The worlds hottest borehole is nearly complete

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Icelands Deep Drilling Project (IDDP), was founded in 2000 by a consortium of three Icelandic energy companies, who are now drilling deep into the heart of a volcano in the south-west of Iceland. Iceland, sitting on the boundary between two major tectonic plates, is one of the most volcanically active places in the world. The project is located on the Reykjanes peninsula, where a volcano last erupted 700 years ago.

In a discussion with the BBC on 14th of December 2016, researchers reported that in the next couple of weeks they should reach a depth of 5km, where temperatures are expected to exceed 500C (932F). That is the deepest level of drilling so far in the world.

Asgeir Margeirsson, CEO of the Iceland Deep Drilling Project (IDDP) in his interview with the BBC hopes that this will open new doors for the geothermal industry globally to step into an era of more production.

“That’s the aim – that’s the hope. We have never been this deep before, we have never been into rock this hot before, but we are optimistic.” Said Asgeir Margeirsson.

Harnessing this energy through geothermal technology is already well established in Iceland. In this area at Reykjanes, they typically drill to 2km or 3km depth to harness the steam, to run power plants and produce clean, renewable electricity as explained by Asgeir Margeirsson. They want to see if the resources go deeper than that.

The drilling has now reached nearly 4,500m, and the team expected it to hit its target depth of 5km by the end of the year 2016.

When the drill gets to 5km, the team expects to find molten rock mixed with water. But with the extreme heat and immense pressure found at this depth, the water becomes what is known as “supercritical steam”.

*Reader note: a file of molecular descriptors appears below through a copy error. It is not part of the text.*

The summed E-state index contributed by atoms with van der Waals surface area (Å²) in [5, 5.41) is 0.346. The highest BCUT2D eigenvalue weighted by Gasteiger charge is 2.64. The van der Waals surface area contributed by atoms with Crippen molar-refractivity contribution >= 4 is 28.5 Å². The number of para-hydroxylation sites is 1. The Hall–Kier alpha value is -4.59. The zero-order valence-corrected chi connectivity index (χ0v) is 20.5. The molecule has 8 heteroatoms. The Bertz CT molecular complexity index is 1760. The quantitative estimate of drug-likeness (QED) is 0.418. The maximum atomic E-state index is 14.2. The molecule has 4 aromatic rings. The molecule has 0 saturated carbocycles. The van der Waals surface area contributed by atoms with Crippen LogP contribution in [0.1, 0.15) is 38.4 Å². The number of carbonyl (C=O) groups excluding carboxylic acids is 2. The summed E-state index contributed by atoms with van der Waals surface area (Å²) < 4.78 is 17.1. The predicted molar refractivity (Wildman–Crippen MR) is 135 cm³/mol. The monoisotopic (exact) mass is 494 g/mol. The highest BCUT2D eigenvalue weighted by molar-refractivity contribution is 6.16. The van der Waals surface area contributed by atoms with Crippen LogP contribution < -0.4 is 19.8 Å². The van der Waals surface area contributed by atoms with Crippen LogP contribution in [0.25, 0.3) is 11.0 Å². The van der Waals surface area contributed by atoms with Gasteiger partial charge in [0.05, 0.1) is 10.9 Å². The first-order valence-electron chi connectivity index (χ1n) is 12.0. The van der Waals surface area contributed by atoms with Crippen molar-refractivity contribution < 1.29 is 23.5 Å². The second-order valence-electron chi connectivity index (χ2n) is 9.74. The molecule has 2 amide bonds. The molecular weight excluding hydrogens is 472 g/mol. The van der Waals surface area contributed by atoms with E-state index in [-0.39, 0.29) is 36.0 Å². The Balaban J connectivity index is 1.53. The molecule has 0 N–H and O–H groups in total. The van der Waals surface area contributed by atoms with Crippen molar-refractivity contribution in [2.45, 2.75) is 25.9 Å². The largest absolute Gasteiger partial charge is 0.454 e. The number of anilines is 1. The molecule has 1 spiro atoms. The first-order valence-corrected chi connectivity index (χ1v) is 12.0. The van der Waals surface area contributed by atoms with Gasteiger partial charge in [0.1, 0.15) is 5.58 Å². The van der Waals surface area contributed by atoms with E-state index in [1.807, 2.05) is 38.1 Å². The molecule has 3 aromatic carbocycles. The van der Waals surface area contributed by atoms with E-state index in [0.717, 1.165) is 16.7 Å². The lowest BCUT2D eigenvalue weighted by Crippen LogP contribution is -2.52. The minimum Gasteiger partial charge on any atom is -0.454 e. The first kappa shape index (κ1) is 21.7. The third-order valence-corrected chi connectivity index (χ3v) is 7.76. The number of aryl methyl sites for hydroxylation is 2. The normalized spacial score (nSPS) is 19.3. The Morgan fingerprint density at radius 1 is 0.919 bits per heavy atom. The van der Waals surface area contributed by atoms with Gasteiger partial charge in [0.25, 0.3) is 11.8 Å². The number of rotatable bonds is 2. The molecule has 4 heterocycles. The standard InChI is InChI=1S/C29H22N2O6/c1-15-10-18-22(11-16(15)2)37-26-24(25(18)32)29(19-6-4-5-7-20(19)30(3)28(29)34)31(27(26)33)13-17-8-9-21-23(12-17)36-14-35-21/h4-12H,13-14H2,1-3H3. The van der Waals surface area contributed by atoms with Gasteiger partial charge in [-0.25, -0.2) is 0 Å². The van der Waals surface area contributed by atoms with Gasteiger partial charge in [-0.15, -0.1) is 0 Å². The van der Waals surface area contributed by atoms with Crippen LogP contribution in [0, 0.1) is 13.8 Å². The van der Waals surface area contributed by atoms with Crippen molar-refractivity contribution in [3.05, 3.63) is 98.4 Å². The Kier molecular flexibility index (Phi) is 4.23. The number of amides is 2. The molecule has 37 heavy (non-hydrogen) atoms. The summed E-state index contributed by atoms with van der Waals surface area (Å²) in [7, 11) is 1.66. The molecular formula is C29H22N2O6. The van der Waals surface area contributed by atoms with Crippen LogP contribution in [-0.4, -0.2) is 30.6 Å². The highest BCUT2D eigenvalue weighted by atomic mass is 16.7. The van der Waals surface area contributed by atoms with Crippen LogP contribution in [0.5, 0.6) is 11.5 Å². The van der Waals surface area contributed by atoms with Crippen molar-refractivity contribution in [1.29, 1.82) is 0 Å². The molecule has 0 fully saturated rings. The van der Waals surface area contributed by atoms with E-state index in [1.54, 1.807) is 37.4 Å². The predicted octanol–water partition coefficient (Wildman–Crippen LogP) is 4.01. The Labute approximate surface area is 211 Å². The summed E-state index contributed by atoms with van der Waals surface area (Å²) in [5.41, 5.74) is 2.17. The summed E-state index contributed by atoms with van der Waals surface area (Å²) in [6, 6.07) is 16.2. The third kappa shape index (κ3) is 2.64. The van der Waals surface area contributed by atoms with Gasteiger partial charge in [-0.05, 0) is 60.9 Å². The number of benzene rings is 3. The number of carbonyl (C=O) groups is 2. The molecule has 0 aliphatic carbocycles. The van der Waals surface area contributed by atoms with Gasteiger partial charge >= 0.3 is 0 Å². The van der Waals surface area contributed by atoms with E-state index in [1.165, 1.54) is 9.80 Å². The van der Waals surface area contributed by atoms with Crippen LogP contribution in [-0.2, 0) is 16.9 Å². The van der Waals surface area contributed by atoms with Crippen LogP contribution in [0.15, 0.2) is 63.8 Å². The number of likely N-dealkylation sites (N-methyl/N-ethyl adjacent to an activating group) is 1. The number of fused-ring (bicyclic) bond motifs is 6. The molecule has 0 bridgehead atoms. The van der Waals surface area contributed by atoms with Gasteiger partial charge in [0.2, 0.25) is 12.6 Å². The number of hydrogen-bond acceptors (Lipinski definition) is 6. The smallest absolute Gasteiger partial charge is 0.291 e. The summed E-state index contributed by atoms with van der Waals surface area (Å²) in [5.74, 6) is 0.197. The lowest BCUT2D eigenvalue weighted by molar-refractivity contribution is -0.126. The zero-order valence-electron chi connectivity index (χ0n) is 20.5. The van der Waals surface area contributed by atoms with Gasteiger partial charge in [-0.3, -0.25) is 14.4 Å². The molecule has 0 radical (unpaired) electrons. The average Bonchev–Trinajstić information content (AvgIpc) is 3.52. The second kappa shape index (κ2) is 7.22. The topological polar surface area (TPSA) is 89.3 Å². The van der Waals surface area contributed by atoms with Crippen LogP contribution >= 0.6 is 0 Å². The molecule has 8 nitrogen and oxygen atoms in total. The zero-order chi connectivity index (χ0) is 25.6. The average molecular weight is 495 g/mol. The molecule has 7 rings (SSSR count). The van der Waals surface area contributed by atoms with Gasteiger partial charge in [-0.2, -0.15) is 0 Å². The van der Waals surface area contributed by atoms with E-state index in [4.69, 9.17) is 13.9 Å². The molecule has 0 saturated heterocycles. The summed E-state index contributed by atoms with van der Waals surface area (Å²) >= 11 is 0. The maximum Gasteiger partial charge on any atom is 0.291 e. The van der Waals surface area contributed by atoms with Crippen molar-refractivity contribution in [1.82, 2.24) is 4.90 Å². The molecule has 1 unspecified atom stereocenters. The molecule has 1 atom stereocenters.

It is neither a liquid nor a gas, but it holds far more energy than either. It is this “supercritical” steam that the team wants to bring back up to the surface to convert into electricity.They believe its special properties mean it could produce up to 10 times as much energy as the steam from conventional geothermal wells. They don’t expect to drill into magma, but are drilling into hot rock which is around 400 to 500C.”

 

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Black basalt rock that has been collected from deep beneath the ground

Mr Margeirsson said that if this works, in the future they would need to drill fewer wells to produce the same amount of energy, meaning they would touch less surface, which means less environmental impact and hopefully lower costs.

“But that is if this works. This is full-scale research and development – we don’t know what the outcome will be.”  And there is a good reason to be cautious. With volcanoes, expect the unexpected.

Prof Freysteinn Sigmundsson, a volcanologist at the University of Iceland, reports that even though Iceland has more than 300 volcanoes, there is still much to learn about them. At the same time he states that this drilling project, however, would give geologists a unique vantage point to see the interior of a volcano.  He emphazises the importance of this project and the possible fundamental discoveries about how volcanoes work, learn about their properties and conditions.

The IDDP team says it is currently “drilling blind”, which means no rocky debris is coming back up to the surface. Instead, it is somehow being absorbed into the surrounding rocks.  Without being able to examine the rock, it means the geologists really are heading into the unknown.  However, with only a few hundred metres to go, they are optimistic that the world’s hottest borehole is now within their sights.

The IDDP project is funded by energy companies (HS Orka, Statoil, Landsvirkjun and Orkuveita Reykjavíkur), Orkustofnun (the National Energy Authority of Iceland), the International Continental Scientific Drilling Program (ICDP), the National Science Foundation in the US and EU Horizon 2020.

The GREBE Business Supports Catalogue